Baltimore Ravens in a pre-season game earlier this year
© USA Today Sports / Reuters USA Today Sports
By Benjamin Snyder
September 11, 2014

The Baltimore Ravens football team will play its season opener Thursday night at a tumultuous time after a video leaked earlier this week showing its former quarterback, Ray Rice, knocking out his now-wife in an elevator.

Although it cost Rice his NFL gig and raised pressure on league commissioner Roger Goodell to resign, it may actually lift the television ratings for the game. In fact, sports business analysts say it could be one of the most-watched Thursday games for broadcaster CBS.

“It’ll be probably the highest Thursday night football rating ever,”said Bob Dorfman, a sports marketing expert at San Francisco’s Baker Street Advertising. “Now it’s unfortunate for the NFL that it turns out to be a Ravens game. On the other hand, it’s fortunate for CBS.”

He said that the news surrounding Rice will cause people to tune in to hear the announcers discuss the beating and its aftermath. Although he didn’t mention it, they’ll no doubt watch to see how the team deals with the attention and how the home crowd reacts.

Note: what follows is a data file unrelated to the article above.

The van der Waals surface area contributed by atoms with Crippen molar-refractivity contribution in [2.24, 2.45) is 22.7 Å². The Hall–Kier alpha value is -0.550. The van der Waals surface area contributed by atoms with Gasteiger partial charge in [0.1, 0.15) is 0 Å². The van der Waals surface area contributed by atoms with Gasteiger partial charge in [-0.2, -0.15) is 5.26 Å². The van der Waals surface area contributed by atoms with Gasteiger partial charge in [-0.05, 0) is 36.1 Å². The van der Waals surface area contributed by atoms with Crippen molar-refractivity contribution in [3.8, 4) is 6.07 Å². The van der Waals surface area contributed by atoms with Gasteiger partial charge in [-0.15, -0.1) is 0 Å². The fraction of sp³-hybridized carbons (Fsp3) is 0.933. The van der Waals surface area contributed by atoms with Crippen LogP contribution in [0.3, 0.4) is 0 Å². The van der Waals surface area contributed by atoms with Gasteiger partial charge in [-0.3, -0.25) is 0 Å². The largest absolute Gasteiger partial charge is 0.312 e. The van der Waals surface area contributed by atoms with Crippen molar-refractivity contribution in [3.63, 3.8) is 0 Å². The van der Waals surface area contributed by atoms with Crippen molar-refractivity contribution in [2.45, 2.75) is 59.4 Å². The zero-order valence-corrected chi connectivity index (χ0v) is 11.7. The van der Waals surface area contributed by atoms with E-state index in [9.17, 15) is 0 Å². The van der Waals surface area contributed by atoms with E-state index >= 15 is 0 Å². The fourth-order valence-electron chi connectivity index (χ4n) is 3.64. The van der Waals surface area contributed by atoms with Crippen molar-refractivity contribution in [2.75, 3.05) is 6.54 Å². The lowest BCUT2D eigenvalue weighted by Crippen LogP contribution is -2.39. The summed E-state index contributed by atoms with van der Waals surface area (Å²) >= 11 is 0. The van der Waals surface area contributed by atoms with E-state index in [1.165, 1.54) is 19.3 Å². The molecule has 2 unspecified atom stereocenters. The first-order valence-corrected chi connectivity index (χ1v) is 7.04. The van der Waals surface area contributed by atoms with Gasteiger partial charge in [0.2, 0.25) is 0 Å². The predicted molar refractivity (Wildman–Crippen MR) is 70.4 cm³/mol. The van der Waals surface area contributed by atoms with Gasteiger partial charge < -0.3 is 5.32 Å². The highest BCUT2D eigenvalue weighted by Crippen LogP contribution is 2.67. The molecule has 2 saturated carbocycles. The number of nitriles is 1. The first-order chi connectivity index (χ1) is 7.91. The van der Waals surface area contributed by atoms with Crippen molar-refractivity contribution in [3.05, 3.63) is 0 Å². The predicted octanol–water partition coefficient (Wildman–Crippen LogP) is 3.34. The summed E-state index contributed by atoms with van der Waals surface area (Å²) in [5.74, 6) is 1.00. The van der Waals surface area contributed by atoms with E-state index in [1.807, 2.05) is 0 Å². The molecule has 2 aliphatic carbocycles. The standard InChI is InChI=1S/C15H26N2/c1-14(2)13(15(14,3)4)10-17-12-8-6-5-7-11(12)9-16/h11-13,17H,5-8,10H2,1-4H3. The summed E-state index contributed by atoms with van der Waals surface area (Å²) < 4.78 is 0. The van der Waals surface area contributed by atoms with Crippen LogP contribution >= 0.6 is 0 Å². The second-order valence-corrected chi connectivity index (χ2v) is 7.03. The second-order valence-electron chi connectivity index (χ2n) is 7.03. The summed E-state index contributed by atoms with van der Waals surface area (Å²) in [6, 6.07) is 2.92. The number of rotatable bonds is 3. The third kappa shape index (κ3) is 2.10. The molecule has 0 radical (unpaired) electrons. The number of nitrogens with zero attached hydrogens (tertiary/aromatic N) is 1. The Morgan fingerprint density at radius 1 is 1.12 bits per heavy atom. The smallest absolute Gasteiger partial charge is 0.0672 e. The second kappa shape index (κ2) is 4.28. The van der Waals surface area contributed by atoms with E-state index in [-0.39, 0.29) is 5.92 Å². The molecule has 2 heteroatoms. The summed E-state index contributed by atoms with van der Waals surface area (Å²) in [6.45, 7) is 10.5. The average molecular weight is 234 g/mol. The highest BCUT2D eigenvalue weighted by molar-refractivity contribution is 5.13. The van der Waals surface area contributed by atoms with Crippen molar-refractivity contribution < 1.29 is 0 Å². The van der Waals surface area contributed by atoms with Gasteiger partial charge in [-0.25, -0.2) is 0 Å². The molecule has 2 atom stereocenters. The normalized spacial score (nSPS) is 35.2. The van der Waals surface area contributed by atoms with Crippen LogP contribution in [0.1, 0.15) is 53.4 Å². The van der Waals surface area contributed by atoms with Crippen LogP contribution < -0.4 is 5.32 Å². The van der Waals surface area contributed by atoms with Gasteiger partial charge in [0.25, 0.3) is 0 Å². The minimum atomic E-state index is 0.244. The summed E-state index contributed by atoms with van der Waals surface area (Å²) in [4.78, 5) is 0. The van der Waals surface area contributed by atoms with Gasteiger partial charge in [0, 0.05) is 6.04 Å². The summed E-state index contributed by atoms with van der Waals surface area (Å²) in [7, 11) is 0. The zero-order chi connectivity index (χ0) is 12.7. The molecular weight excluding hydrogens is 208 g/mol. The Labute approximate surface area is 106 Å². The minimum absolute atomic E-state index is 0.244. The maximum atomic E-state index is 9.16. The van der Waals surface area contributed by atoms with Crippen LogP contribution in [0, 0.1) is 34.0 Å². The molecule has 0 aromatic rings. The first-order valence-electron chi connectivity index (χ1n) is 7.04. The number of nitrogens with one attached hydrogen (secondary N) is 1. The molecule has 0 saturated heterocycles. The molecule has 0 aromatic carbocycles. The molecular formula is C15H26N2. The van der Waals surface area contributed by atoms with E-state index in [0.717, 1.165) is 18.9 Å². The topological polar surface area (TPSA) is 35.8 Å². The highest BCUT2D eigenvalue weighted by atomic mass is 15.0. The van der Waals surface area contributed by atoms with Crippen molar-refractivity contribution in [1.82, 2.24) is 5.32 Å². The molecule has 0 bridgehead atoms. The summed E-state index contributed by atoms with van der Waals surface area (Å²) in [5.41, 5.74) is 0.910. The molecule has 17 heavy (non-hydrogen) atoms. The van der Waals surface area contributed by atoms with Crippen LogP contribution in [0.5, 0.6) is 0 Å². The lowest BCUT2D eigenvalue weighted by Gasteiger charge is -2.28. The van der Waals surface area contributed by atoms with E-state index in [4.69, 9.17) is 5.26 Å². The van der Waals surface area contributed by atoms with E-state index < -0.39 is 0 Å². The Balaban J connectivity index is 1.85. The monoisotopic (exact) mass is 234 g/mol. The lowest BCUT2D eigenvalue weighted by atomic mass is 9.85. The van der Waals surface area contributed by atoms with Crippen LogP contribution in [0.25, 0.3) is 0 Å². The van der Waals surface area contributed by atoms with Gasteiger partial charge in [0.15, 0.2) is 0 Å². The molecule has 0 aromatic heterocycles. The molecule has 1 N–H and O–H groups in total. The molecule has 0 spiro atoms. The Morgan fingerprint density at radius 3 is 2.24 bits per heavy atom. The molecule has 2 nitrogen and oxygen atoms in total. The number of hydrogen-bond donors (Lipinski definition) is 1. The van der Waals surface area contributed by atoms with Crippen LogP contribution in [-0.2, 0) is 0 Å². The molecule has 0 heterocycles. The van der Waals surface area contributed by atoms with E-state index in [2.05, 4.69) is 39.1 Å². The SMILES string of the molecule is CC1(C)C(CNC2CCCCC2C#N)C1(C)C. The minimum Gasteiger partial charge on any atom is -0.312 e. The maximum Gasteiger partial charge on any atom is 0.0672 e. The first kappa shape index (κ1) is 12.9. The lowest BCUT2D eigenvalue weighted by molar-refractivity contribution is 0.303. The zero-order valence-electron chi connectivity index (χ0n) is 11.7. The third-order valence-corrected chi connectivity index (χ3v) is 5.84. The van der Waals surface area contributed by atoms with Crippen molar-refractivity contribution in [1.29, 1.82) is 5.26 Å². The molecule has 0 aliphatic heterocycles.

“The issue is going to have to be broached and covered because it’s such a hot topic,” Dorfman said. To a certain extent, he said the beating “has become bigger than the game.”

Neal Pilson, who served as the president of CBS Sports for two terms during the 80s to mid-90s, had a more cautious opinion. “I think the rating is going to be very good,” he said, although not necessarily the highest ever. “Because of all the publicity that the NFL has been getting the last few weeks, there are a lot of people talking about the NFL. It’s a ratings game.”

He continued that “there will be a significant number of casual fans who might not otherwise watch to see how CBS discusses the current Ray Rice issues.” But don’t expect any news to break during the programming, he said.

In 2011, the NFL extended its deals slated to end in 2013 for through the 2022 season with CBS, Fox and NBC. The new deals are worth about $1 billion each per year, according to The Washington Post at the time.

A spokesman for CBS said that the company does not predict ratings for its games. The NFL did not immediately respond to a request for comment.

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